In the case of Chrysler LLC, Fiat SpA owns 35 per cent of company stock, the US government holds 8 per cent of the company’s stock, while the old company’s largely expropriated secured lenders own a derisory residual 2 per cent. The United Auto Workers Union, an unsecured creditor of the old company,  that should have received no stock in its successor, is the majority stockholder, with effective control over the company, owning  55 per cent of the company’s stock.

Well, Dear Readers, the plot against Toyota surely thickens. Not only is Mr. Toyoda berated, with poor grammar, by Ray Lahood, on behalf of  the Obama administration, itself a significant shareholder in two of his company’s three major US rivals.  He also suffers verbal abuse from members of two congressional committees that are largely bought and paid for by the UAW. Follow-the-money is always the safest guideline to understanding  congressional posturing, especially when such posturing takes a threatening tone.  Such is the humbling, but not not the humiliating experience of Mr. Toyoda during his time served on Capitol Hill.  Such is the humbug that permeates the corridors of Capitol Hill.

Toyota has long been a thorn in the flesh of the UAW.  For decades, Toyota  has resisted attempts by the UAW to unionize its workforce.  It has done so by locating its production plants in the ‘right to work’ states of  Alabama, Indiana, Kentucky and Mississippi, by creating excellent working conditions in its plants, and by offering  job security through the satisfaction of consumer demands for safe, high-quality, and relatively inexpensive motor cars. By its example, it has demonstrated to those employed by GM, Chrysler and Ford, that job security does not spring from restrictive, productivity-lowering union practices, and that high wages are not secured by excessively high wage and benefits packages negotiated under the threat of disruptive strike action.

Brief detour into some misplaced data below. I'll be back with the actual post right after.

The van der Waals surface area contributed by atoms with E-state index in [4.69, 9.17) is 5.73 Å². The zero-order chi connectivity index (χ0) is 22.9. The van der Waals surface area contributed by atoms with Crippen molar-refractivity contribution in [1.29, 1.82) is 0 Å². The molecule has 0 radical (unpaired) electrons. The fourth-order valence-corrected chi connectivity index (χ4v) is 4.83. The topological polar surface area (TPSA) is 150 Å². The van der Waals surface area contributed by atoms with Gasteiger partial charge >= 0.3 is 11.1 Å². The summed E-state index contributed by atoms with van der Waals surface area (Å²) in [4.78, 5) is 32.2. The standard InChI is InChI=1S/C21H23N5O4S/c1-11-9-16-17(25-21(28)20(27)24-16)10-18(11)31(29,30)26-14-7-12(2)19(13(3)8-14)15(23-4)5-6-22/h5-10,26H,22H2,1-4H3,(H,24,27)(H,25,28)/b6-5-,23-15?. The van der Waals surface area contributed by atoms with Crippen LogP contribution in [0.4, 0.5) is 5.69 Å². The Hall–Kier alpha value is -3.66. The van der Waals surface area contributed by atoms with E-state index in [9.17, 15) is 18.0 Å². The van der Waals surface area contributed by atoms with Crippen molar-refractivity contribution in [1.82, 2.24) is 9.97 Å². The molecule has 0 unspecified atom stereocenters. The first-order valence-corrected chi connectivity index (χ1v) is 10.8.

The UAW is a major player in congressional politics, a powerful special interest doling out campaign contributions to those who can deliver the Michigan bacon.  UAW monies have bought out 19 of 36 Democrats on the House Energy and Commerce Committee. UAW  monies have bought out 12 of 25 Democrats on the House Oversight and Government Reform Committee (The Washington Examiner,  February 25, 2010).  It is no wonder – no wonder at all- – that the gracious Mr. Toyoda was received with such an absence of grace by those two committees on Wednesday and Thursday of this week.

Letters of support for Toyota  have been filed by the Governors of the States of Alabama, Indiana, Kentucky and Mississippi.  Those letters do not demonstrate any hostility to the Rising Sun.  But then, those letters were not written by Princes of Darkness. Those letters were written  by far-sighted Governors, speaking out on behalf of the citizens of their States. They were not penned from inkpots stuffed with UAW dollars.

By the way, a recent Zogby poll found that 64 per cent of those surveyed considered Toyotas, on average, to be safer than (18 per cent) or equally safe as (47 per cent) other vehicles. One can only wonder  how that poll data might  change following the two days of congressional hearings. Interestingly, no such hearing has been called to deal with the many vehicle recalls by Ford, GM and Chrysler in recent years. Dear Readers, can you speculate why that dog has not barked in the darkness of the Washington night?